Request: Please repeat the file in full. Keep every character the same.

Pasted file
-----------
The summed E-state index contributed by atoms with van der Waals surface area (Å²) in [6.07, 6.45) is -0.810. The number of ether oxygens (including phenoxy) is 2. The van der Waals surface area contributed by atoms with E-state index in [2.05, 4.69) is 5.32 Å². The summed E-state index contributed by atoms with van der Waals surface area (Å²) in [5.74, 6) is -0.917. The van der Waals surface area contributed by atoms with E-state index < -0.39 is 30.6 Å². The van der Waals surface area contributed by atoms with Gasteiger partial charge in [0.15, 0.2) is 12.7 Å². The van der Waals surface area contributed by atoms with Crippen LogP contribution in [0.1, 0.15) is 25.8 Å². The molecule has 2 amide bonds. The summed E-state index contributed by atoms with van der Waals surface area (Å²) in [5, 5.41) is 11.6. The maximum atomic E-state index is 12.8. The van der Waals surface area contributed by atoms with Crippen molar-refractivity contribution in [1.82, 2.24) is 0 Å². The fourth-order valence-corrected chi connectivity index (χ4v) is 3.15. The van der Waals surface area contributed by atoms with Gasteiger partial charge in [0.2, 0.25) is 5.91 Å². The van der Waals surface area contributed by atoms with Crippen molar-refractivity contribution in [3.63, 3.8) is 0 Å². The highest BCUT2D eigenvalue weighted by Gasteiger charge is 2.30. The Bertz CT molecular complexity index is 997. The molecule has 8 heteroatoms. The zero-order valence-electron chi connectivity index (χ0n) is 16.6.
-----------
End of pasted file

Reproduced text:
The summed E-state index contributed by atoms with van der Waals surface area (Å²) in [6.07, 6.45) is -0.810. The number of ether oxygens (including phenoxy) is 2. The van der Waals surface area contributed by atoms with E-state index in [2.05, 4.69) is 5.32 Å². The summed E-state index contributed by atoms with van der Waals surface area (Å²) in [5.74, 6) is -0.917. The van der Waals surface area contributed by atoms with E-state index < -0.39 is 30.6 Å². The van der Waals surface area contributed by atoms with Gasteiger partial charge in [0.15, 0.2) is 12.7 Å². The van der Waals surface area contributed by atoms with Crippen LogP contribution in [0.1, 0.15) is 25.8 Å². The molecule has 2 amide bonds. The summed E-state index contributed by atoms with van der Waals surface area (Å²) in [5, 5.41) is 11.6. The maximum atomic E-state index is 12.8. The van der Waals surface area contributed by atoms with Crippen molar-refractivity contribution in [1.82, 2.24) is 0 Å². The fourth-order valence-corrected chi connectivity index (χ4v) is 3.15. The van der Waals surface area contributed by atoms with Gasteiger partial charge in [0.2, 0.25) is 5.91 Å². The van der Waals surface area contributed by atoms with Crippen molar-refractivity contribution in [3.63, 3.8) is 0 Å². The highest BCUT2D eigenvalue weighted by Gasteiger charge is 2.30. The Bertz CT molecular complexity index is 997. The molecule has 8 heteroatoms. The zero-order valence-electron chi connectivity index (χ0n) is 16.6.